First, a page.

The code words “Geronimo – EKIA” were music to the ears of President Obama and members of his national security team who sat in the Situation Room with him on May 1 as Navy SEAL Team Six confirmed the termination of Public Enemy Number One Osama bin Laden. While most Americans are still celebrating what happened Sunday, some haven’t felt like they could fully bask in the news of OBL’s demise because the use of the name “Geronimo” to describe the operation offended them. ABC’s The Note reports on just how much this “issue” has escalated over the last couple of days as a result of the outcries from some in the Native American community:
The Senate Indian Affairs committee will hold a hearing Thursday on racist Native American stereotypes, a hearing that will now also address the Osama bin Laden mission and the code-name Geronimo.
While the hearing was scheduled before the mission, a committee aide today said the linking of the name Geronimo with the world’s most wanted man is “inappropriate” and can have a “devastating” impact on kids.
“The hearing was scheduled well before the Osama bin Laden operation became news, but the concerns over the linking of the name of Geronimo, one of the greatest Native American heroes, with the most hated enemies of the United States is an example of the kinds of issues we intended to address at Thursday’s hearing,” Loretta Tuell, the committee’s chief counsel, said in a statement.
“These inappropriate uses of Native American icons and cultures are prevalent throughout our society, and the impacts to Native and non-Native children are devastating,” Tuell said. “We intend to open the forum to talk about them.”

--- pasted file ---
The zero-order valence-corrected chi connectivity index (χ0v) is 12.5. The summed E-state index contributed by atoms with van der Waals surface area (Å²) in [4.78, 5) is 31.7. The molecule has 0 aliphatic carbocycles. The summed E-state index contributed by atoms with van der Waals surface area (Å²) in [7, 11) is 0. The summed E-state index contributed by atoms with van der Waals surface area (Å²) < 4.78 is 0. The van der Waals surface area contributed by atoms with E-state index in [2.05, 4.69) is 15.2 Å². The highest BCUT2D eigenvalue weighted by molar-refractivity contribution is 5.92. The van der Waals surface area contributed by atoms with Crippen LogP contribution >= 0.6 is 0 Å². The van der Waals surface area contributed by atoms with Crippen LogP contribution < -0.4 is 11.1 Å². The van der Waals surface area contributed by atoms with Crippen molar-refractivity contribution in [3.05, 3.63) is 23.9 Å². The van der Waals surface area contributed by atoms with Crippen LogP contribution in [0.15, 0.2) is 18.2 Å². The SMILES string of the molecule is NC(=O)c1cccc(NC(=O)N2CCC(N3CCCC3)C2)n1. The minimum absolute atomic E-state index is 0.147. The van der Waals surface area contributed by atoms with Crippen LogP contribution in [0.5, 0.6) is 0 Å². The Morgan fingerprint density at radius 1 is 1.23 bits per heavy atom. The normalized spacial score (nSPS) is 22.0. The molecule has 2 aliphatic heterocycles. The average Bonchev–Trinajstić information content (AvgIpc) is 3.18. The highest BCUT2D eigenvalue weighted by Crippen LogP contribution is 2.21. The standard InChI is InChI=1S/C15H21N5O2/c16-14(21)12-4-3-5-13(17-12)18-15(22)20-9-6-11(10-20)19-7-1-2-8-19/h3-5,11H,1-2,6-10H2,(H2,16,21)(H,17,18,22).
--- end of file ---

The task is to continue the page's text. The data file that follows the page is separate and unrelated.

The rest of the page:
The Senate committee is chaired by Sen. Daniel Akaka, D-Hawaii. Thursday’s 2:15p hearing will examine how Wild West shows, Hollywood films, and Indigenous-themed sports mascots have shaped the perception of Native Americans, according to a press release. […]
Good grief. Ok, so maybe in retrospect to avoid a potential “controversy” surrounding the use of the name Geronimo, the Powers That Be could have picked a more “neutral” name (cough) but, really, does the issue need to rise to this level? No. Most Americans across the country could care less about the name, probably don’t even remember it. All most people know is that OBL is gone forever, which is a comforting thought. Escalating it to the Congressional level draws unnecessary attention to an issue that probably could have been resolved with a single phone call, as Cato Institute Senior Fellow Dan Mitchell calmly explains:
In other words, some common-sense sensitivity is a good thing.
But is there any reason why the Chairman of the Committee, Senator Akaka of Hawaii, can’t make a quiet phone call and say, “I know you guys didn’t mean anything, but in the future please stay away from using code-names that link bad guys to American Indians.”
Perhaps because political posturing always takes precedence over common-sense approaches to resolving both real and imagined problems?
To throw a little humor in the mix, to the WaPo’s Alexandra Petri:
[…] But say what you will about the history of wildly misappropriated terms for Native Americans — Washington Redskins, anyone? — the objection boils down to the fact that a code name for Osama that referenced anything with any redeeming qualities whatever would be drawing fire from some quarter.
So in case this happens again, here are 10 totallly inoffensive code names to use instead:
10. Flo From Those Progressive Commercials.
8. IKEA, if only so that you can say, “IKEA EKIA!”
7. Windows Vista
6. That Time “Crash” Beat “Brokeback Mountain” for Best Picture
5. This Guy
4. Headbands That Make It Look Like You’re Wearing a Tiny Hat
3. TSA Patdowns
2. Metro Escalator Outage
1. Moroccan Scott Cannon